Definable categories are classes of modules closed under direct product, direct limit, and pure submodule. These play an important role in the theory of modules as they are in bijection with the closed sets of the Ziegler spectrum (and thus with the product closed complete theories of modules). Mittag-Leffler objects for such categories (some sort of generalized atomic module) will be introduced and a necessary and sufficient condition in terms of generators and generalized relations will be given for them to exist.

# An algebraic characterization of recursively saturated real closed fields

We (with D’Aquino and Kuhlmann) give a valuation theoretic characterization for a real closed field to be recursively saturated. Previously, Kuhlmann, Kuhlmann, Marshall, and Zekavat gave such a characterization for kappa-saturation, for all infinite cardinals kappa. Our result extends the characterization for a divisible ordered abelian group to be recursively saturated found in some unpublished work of Harnik and Ressayre.

# Pfaffian functions vs. Rolle leaves

In the early 1980s, after Khovanskii’s ICM lecture, van den Dries formulated the conjecture that the expansion P of the real field by all pfaffian functions was model complete. Thinking about the problem led him to formulate a minimality notion in expansions of the real order, which directly inspired Pillay and Steinhorn in their discovery of o-minimality. However, while P has been known to be o-minimal since Wilkie’s groundbreaking work in 1996, van den Dries’s conjecture is still open today. Recently, Lion and I proved a variant of this conjecture, in which “pfaffian functions” are replaced with “nested Rolle leaves”, which in essence correspond to the objects originally studied by Khovanskii. The mystery lies in how these two expansions are related. I will explain each of them and exhibit a third related notion, found recently in joint work with Jones, which might clarify this relationship.

# Namba-like singularizations of successor cardinals

Bukowski-Namba forcing preserves aleph_1 and changes the cofinality of aleph_2 to omega. We lift this to cardinals kappa > aleph_1 : Assuming a measurable cardinal lambda we construct models over which there is a further “Namba-like” forcing which preserves all cardinals <= kappa and changes the cofinality of kappa^+ to omega. Cofinalities different from omega can also be achieved by starting from measurable cardinals of sufficiently strong Mitchell order. Using core model theory one can show that the respective measurable cardinals are also necessary. This is joint work with Dominik Adolf (Münster).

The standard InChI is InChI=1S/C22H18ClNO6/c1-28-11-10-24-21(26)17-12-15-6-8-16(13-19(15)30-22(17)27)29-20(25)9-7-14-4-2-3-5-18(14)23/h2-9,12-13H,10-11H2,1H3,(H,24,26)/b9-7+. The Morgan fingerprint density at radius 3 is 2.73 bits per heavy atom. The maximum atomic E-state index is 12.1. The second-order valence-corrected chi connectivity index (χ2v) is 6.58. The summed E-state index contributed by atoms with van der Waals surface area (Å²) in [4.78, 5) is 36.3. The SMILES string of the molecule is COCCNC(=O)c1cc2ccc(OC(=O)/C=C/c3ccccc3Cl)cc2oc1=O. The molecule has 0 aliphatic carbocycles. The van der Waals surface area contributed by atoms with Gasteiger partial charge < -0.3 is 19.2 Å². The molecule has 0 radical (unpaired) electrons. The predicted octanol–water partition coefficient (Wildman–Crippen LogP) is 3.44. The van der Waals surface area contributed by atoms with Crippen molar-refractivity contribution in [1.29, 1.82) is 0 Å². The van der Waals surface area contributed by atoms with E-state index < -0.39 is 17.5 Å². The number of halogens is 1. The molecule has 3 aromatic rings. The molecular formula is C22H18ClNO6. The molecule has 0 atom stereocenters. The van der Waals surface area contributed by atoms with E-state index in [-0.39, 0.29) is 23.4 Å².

# Determinacy in analysis and beyond

Recently Montalban and Shore derived precise limits to the amount of determinacy provable in second order arithmetic. We review some of the results in this area and recent work on lifting this to a setting of ZF^- with a single measurable cardinal.

# Some approaches to model theory for classes of finite structures

This talk surveys work on the development of model theory for classes of finite structures due primarily to Macpherson and the speaker, and to several of Macpherson’s students. The underlying theme of this work has been to bring to the model-theoretic study of classes of finite structures aspects of the model theory of infinite structures.

# Reverse mathematics for second-order categoricity theorem

It is important in the foundations of mathematics that the natural number system is characterizable as a system of 0 and a successor function by second-order logic. In other words, the following Dedekind’s second-order categoricity theorem holds: every Peano system $(P,e,F)$ is isomorphic to the natural number system $(N,0,S)$. In this talk, I will investigate Dedekind’s theorem and other similar statements. We will first do reverse mathematics over $RCA_0$, and then weaken the base theory. This is a joint work with Stephen G. Simpson.

# Understanding genericity for cuts